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"The Federalist" and Other Firsts at Heritage's Rare Books Auction in NYC

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Littmann Collection of German Expressionism & Avant-Garde at Swann March 5

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And The Beat Goes On

None of the items listed above appear in the Berg Collection at NYPL, which purchased close to 2,000 Kerouac documents from John Sampas for an undisclosed sum in 2001. Kerouac scholars say the Berg Collection, while deeply impressive, has some major gaps. There is nothing at all on Big Sur, and the original On the Road is, well, on the road. However, Isaac Gewirtz, curator of the Berg Collection, claimed, “98% of what survives of his writing, not including correspondence, is here and are available for study.” (An exhibition of the Jack Kerouac Archive ran from November 2007 to March 2008, and an illustrated exhibition catalogue showing the breadth of the materials is available.)

What exactly remains of the Kerouac estate is a closely guarded secret; apparently the Sampas family keeps the archive in a bank vault, available only to hand-picked scholars and biographers, such as Douglas Brinkley, author of the unfinished and unpublished official Jack Kerouac biography, which was cancelled by Penguin after Brinkley failed to deliver the book in time for the 50th anniversary of On The Road. Rumors circulated following Penguin’s decision to cancel the book that Sampas planed to write the official biography himself. When questioned about it, Sampas declared that of all the Kerouac biographies available, “none are of any quality.”

The recent court decision seems favorable for Blake, who currently lives in a small caravan in Arizona with his family. His lawyers, Bill and Alan Wagner, aren’t convinced. Alan Wagner confessed, “What happens next is uncertain,” adding that it might still be quite some time before Blake sees any money from the estate, if at all. The Wagners are veteran Tampa attorneys who specialize in personal injury cases; they are not Kerouac fans, had never read his books, and claimed they had to research him before they agreed to take the case. Sampas has dismissed Bill Wagner as “corrupt.”

The Sampas family has already launched a number of appeals. In a recent email, Sampas wrote, “We did not inherit from Gabrielle’s will, we inherited from Stella’s will, no one has a legal claim against me.” He also made a brief statement to recapitulate a 2004 court ruling based on Florida inheritance law that “bars Mr. Blake from seeking any assets or items which came to us through Stella Sampas Kerouac’s estate, the practical effect of this ruling appears to be none.” In short, there is no turning back the clock and reclaiming assets for what has already been sold.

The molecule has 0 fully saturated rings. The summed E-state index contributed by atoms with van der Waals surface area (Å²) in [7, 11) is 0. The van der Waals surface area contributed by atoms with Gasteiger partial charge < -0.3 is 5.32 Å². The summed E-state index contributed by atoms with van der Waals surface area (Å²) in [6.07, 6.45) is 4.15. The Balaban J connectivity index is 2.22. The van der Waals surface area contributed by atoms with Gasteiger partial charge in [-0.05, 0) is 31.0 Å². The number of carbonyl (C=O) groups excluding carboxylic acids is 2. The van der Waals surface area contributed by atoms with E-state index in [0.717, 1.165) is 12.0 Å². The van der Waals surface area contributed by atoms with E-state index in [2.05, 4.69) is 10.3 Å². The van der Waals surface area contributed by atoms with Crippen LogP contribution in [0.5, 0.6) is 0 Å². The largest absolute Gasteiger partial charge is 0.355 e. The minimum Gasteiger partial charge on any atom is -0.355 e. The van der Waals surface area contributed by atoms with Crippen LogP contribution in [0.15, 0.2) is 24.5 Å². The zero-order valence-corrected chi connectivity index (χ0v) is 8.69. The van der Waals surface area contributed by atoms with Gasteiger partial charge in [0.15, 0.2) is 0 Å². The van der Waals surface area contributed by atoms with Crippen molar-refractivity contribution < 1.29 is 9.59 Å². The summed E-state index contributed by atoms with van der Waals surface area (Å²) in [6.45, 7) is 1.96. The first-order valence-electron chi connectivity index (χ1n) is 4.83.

The royalties from Kerouac’s books—which generate a good income—continue to go to the Sampas family. On The Road alone sells upward of 60,000 copies a year. The Wagners are seeking to challenge the state inheritance law with federal copyright law in an attempt to obtain a fair share of the royalties for Blake.

Legal experts predict Blake may be entitled to a third of what is left of the Kerouac estate, but fighting the loopholes in the convoluted legal documentation and fighting the Sampas’ may prove a lengthy and difficult process. Alan Wagner explained, “It is not known what happened to all of Jack Kerouac’s assets and how they were distributed or transferred. All efforts to date to learn that information have been resisted by the Sampases.” He further detailed their ongoing attempt to get the current Kerouac estate valued independently before planning their next move, stressing that "Paul has said he doesn’t expect to get any money, but merely wants to set the record straight.”

It’s possible the Sampas family have very few assets left from the vast estate they inherited. “They sold hundreds, probably thousands of pieces, of Kerouac’s archives to collectors all over the world. We’ll never see most of that stuff,” Nicosia said. And if it is true that the Berg Collection has 98% of Kerouac’s writing, Blake would be lucky to see even a handful of his uncle’s papers.

Blake enjoyed a close relationship with his famous uncle. From all accounts, he isn’t searching for fame or fortune. As his lawyer put it, “Paul Blake is a very private person, but I can tell you having spoken to him after the decision (that the original will was a forgery), that he was very happy about it and pleased with the court’s findings.” Nicosia also spoke to Blake on the phone the day after the decision. He said Blake told him, “When I heard the news, I felt good for the first time in years.”

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Stephen Maughan is a freelance journalist and book collector based in Sussex, England. He recently graduated with a post graduate diploma from Brighton City College. He has written a number of articles on the Beat Generation and wrote his university thesis on the life of Jack Kerouac.